The Jam's 15 greatest songs ever, ranked
23 September 2021, 13:19
The Jam released music for just five years, but they put together an incredible run of 18 top 40 singles in that time.
From In The City in 1977 to The Gift in 1982, The Jam released a remarkable six albums in five years, each littered with hit singles and other standout tracks.
Paul Weller then abruptly broke up the band, much to the surprise of bassist Bruce Foxton and drummer Rick Buckler.
He went on to have a successful career as part of The Style Council, and then a solo star.
If you're not sure where to start with his former band, here we round up the best of the best, with 15 of The Jam's finest.
News of the World
While The Jam was very much Paul Weller's band, the contributions from Bruce Foxton and Rick Buckler to their sound shouldn't be underestimated.
What's more, Bruce also wrote and sang this non-album 1978 single, which got to number 27 in the charts when it was released between their second and third albums.
The newspaper it was named after has long gone ("don't believe in everything you see or hear" the band wisely warned), but you can still hear the song as the theme to comedy panel show Mock The Week.
This wasn't a single (though the label wanted it to be), but the opening track from the band's fifth album Sound Affects.
By 1980, The Jam were beginning to push their sound beyond their early punk/mod revival beginnings and 'Pretty Green' mixes up its critique of capitalism ("power is measured by the pound or the fist") with a super sleek bassline.
Superfan Liam Gallagher also borrowed the name for his mod-inspired fashion label.
Weller won the argument with the label about the lead single from Sound Affects, and was probably proved right when 'Start!' became the band's second number one single.
The song borrows A LOT from The Beatles' 'Taxman', but instead of being concerned about losing pretty green to HMRC, it's a study of Weller's loneliness.
The Jam's last single, 'Beat Surrender' was written by Weller as a farewell and call to arms.
"I wanted it to be a statement, a final clarion call saying: Right, we're stopping, you take it on from here," he explained.
Alongside Weller's 'Shopping', the 12" single featured covers of The Chi-Lites' 'Stoned Out of My Mind', 'Curtis Mayfield's 'Move on Up', and Edwin Starr's 'War', showing the change the band's influences that you can hear clearly on their funked up swansong.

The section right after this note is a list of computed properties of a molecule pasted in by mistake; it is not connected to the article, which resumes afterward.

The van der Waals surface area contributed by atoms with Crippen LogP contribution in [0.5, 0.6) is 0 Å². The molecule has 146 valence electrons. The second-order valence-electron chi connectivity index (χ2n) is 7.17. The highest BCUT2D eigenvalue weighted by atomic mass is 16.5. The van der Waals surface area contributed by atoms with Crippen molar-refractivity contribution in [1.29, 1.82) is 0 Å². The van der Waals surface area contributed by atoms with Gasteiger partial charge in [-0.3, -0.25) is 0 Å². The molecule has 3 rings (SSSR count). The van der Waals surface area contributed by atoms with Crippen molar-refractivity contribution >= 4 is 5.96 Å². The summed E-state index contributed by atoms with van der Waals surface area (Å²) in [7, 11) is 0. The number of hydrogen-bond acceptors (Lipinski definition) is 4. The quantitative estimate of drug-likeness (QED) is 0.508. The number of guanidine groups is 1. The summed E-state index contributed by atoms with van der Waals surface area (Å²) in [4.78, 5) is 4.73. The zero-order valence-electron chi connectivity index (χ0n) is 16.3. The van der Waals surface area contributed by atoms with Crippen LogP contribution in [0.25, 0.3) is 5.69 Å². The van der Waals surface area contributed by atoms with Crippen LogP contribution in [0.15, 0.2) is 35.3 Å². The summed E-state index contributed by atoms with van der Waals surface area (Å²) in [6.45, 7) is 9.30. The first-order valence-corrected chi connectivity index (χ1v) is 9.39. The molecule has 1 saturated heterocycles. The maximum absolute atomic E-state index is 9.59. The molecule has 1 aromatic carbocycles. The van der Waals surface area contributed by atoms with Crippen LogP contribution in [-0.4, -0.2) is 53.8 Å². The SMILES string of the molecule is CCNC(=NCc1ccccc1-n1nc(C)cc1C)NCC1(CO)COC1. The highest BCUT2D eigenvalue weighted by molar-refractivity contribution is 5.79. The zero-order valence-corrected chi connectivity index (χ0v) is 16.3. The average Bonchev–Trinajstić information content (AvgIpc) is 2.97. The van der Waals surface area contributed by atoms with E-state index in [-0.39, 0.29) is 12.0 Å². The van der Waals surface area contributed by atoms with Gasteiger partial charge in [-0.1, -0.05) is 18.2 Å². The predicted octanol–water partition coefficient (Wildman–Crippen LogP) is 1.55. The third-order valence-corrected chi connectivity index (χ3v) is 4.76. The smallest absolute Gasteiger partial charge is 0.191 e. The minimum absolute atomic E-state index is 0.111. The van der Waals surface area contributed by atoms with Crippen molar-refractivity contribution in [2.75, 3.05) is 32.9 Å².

The Bitterest Pill (I Ever Had to Swallow)
A standalone single as the band was winding down, 'The Bitterest Pill (I Ever Had to Swallow)' got to number two for two weeks, only kept off the top by the mighty pair of 'Eye of the Tiger' by Survivor and 'Pass the Dutchie' by Musical Youth.
It features backing vocals by The Belle Stars' Jennie Matthias, and like many of The Jam's final songs, begins to hint at the blue-eyed soul of The Style Council.
In The City
Where it all began: The Jam's debut single and the title track of their first album, 'In The City' lays out the band's early punk-powered mod-revival sound, with a title borrowed from a Who B-side
A celebration of the youth revolution ("the kids know where it's at"), it just scraped into the Top 40 on its release in 1977 (their first of 18 Top 40 hits).
While The Jam were clearly taking notes from the punk scene and the Sex Pistols, the relationship worked both ways, as the Pistols borrowed the rhythm of the riff for their own 'Holidays In The Sun'.
A track from The Gift, 'Carnation' was one of those songs that proved how good Weller had become at stripping away all the noise to create something as fragile and beautiful as the flower he was singing about ("If you gave me a fresh carnation / I would only crush its tender petals").
It was later covered by Oasis frontman Liam Gallagher and Ocean Colour Scene's Steve Cradock.
The Butterfly Collector
Released as the B-side to Top 15 hit 'Strange Town' in 1979, 'The Butterfly Collector' emerged as a classic in its own right, often finding its way on to Jam compilations, including the Snap! greatest hits released the year after the break-up.